One of the oddities of chemistry is that it was once just as much, if not more, concerned with what isn’t. Many of the tools and techniques of modern chemistry were developed by alchemists—magicians, essentially, whom we would see as charlatans even though they included in their number such towering intellects as Isaac Newton. Walliman does not get into this strange story, interesting as it is. Instead, he begins with a prehistory of sorts, pointing out that since humans started using fire, cooking, and working with metal we have been engaging in chemistry.

Then we’re launched right into the basic building blocks—the parts of the atom and the periodic table. If, like me, you passed high school chemistry by writing a song about the elements as a final project, you may be unlikely to remember the various types of chemical bonds and may never have heard of “Van der Waals bonding.” There's an opportunity to look something up. And there's nothing wrong with being a primarily auditory or visual learner. Walliman's instruction does a real service for those who are.

Walliman moves through the basics briskly and into the differences between and uses of organic and inorganic chemistry. As the animation pulls back to reveal the full map, we see it is comprised of two halves: “rules of chemistry” and “areas of chemistry.” We do not get explanations for the extreme end of the latter category. Fields like “computational chemistry” are left unexplored, perhaps because they are too far outside Walliman's expertise. One refreshing feature of the videos on his “Domain of Science” channel is their intellectual humility.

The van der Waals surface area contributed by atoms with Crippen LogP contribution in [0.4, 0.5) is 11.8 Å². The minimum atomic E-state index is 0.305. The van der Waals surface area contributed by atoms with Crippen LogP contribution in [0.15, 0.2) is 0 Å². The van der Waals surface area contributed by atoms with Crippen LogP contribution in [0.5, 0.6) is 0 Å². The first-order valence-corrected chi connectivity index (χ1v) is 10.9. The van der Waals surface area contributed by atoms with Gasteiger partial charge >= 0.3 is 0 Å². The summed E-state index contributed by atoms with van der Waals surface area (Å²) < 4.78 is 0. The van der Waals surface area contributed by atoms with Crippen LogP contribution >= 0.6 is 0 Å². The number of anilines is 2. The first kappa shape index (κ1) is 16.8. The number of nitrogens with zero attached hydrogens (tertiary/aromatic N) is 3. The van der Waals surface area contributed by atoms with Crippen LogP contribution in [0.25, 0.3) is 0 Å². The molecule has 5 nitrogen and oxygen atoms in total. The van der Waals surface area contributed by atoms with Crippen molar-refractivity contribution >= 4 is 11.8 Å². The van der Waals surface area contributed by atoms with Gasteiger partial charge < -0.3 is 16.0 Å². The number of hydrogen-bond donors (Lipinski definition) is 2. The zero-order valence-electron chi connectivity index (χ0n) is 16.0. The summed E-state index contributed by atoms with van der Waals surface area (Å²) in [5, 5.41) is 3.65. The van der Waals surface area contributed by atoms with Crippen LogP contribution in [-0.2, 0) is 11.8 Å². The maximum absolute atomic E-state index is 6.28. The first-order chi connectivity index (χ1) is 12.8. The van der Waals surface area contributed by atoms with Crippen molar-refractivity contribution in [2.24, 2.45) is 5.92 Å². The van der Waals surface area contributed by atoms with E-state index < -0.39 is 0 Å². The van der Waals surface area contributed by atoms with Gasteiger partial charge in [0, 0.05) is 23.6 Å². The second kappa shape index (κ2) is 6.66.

If you’ve enjoyed the physics and mathematics videos, for example, you should check back in with their Youtube pages, where Walliman has posted lists of corrections. He has a list as well on the chemistry video page. “I endeavour to be as accurate as possible in my videos," he writes here, "but I am human and definitely don’t know everything, so there are sometimes mistakes. Also, due to the nature of my videos, there are bound to be oversimplifications." It’s an admission that, from my perspective, should inspire more, not less, confidence in his instruction. Ideally, scientists should be driven by curiosity, not vanity, though that is also an all-too-human trait. (See many more maps, experiments, instructional videos, and talks on Walliman's website.)

In the “Map of Physics,” you’ll note that we eventually reach a gaping “chasm of ignorance”—a place where no one has any idea what’s going on. Maybe this is where we reach the edges of the simulation. But most scientists, whether physicists, chemists, or mathematicians, would rather reserve judgment and keep building on what they know with some degree of certainty. You can see a full image of the “Map of Chemistry” further up, and purchase a poster version here.

Find Free Chemistry Courses in our collection, 1,300 Free Online Courses from Top Universities.

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Josh Jones is a writer and musician based in Durham, NC. Follow him at @jdmagness